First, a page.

Consumer-level pressure to do that got a big boost this week when widely published osteopathic physician Joseph Mercola, who operates what he calls “The World’s Most Popular Natural Health Newsletter” posted a three-part video interview with amalgam opponent Charles G. Brown, national counsel for Consumers for Dental Choice.  According to the Web site, by 8/26 the interview had attracted more than 68,000 views.  In it, Brown urges viewers to call and email principal deputy commissioner Joshua Sharfstein with their opinions about the mercury amalgam controversy: “Ask FDA’s Sharfstein why he covers up the mercury in amalgam.”  No final rule in FDA’s modern history, or perhaps ever, has attracted this kind of organized opposition.


As of 8/25, FDA said Sharfstein’s office had received 58 responses, “all of which were answered individually via email with a standard response letter.”


The Brown videos are headlined “FDA’s Mercury Ruling Defies ALL Scientific Reasoning” and appear with a separate newsletter article that has attracted more than 11,500 views and 38 comments, under the headline “The FDA has the Audacity to Claim Mercury is Completely Harmless” and a sub-headline: “Outrageous conflict of interest uncovered in recent FDA ruling on mercury and what you can do to correct it.”  This is a reference to conflict-of-interest allegations, denied by FDA, that Brown has made and repeats in the videos against commissioner Margaret Hamburg.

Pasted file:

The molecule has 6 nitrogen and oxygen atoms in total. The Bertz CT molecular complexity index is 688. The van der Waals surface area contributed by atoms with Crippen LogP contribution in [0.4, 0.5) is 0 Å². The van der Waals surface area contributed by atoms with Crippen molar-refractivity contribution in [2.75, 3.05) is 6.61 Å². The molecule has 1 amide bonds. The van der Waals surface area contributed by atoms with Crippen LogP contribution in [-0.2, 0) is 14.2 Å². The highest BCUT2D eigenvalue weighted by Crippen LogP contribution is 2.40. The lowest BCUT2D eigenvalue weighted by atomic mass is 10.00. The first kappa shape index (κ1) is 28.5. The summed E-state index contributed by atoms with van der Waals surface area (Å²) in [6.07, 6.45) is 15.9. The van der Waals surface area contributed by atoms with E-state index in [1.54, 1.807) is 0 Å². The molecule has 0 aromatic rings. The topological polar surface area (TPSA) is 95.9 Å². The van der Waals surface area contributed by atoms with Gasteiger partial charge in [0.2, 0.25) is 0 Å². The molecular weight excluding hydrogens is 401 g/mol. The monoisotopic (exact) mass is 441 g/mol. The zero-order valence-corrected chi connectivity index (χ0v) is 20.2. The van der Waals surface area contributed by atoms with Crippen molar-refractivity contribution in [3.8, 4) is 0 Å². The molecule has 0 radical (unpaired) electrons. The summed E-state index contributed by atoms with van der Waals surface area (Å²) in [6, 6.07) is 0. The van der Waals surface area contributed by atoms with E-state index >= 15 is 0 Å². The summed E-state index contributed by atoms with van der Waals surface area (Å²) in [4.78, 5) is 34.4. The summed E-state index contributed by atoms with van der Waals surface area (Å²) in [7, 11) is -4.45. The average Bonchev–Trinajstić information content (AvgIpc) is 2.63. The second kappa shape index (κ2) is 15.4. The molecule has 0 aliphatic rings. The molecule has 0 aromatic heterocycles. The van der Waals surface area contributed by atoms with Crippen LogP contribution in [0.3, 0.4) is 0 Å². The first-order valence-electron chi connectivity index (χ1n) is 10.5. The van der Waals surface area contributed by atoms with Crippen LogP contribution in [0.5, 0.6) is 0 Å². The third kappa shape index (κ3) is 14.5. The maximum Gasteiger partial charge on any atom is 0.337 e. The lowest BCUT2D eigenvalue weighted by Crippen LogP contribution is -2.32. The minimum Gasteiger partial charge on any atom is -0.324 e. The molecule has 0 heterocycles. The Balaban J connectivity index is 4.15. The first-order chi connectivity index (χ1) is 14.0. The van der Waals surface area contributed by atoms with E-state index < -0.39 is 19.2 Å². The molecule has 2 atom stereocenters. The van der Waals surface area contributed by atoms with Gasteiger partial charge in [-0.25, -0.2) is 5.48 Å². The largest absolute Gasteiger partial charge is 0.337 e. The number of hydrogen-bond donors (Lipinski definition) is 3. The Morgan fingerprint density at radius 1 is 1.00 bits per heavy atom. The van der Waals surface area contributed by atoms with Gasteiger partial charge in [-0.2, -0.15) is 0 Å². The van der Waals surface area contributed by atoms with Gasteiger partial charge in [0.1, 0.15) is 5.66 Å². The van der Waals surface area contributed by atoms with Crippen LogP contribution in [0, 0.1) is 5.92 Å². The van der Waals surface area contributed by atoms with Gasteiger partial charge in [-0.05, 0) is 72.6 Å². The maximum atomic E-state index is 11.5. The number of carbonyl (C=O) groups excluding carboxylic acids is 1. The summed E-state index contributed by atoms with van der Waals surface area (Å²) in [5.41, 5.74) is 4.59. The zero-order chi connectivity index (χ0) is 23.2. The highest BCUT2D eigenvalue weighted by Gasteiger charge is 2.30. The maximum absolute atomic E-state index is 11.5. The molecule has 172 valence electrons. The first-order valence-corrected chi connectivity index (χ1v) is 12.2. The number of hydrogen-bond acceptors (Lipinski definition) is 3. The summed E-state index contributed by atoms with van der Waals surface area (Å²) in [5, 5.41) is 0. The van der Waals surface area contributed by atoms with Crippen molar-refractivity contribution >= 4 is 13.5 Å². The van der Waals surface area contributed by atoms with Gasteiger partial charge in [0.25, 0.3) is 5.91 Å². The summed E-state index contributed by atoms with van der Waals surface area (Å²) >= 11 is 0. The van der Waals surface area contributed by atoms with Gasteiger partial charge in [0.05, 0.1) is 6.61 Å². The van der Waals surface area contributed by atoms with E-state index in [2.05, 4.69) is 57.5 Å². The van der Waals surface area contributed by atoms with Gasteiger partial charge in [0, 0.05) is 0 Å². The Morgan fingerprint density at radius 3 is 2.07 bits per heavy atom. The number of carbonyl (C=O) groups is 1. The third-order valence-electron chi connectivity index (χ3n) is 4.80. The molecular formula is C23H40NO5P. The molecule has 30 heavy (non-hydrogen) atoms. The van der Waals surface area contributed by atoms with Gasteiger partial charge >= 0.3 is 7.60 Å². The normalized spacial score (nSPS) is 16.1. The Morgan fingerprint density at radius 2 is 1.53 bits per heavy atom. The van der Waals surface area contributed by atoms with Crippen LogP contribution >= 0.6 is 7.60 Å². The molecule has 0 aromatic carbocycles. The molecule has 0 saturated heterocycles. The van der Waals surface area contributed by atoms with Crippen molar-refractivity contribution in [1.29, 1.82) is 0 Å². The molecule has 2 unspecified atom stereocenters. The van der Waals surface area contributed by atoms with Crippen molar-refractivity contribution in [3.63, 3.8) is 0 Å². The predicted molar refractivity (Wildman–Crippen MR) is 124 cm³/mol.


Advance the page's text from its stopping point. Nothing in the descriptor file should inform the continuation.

In the videos, Brown says FDA “is giving a lot of signals that they want to change what they’ve done” in the final rule.  Asked by FDA Webview what those signals are, Brown said they include a post-publication change to FDA’s amalgam Web site to say: “Dental amalgam contains elemental mercury. It releases low levels of mercury vapor that can be inhaled. High levels of mercury vapor exposure are associated with adverse effects in the brain and the kidneys.”  In addition he, said there have been informal verbal comments by senior FDAers indicating concern about public reaction to the rule, and a media statement earlier this month by FDA press officer Long that indicated her statement “may only be preliminary, as the agency continues to review the criticisms, which come primarily from experts associated with the International Academy of Oral and Medical Toxicology.”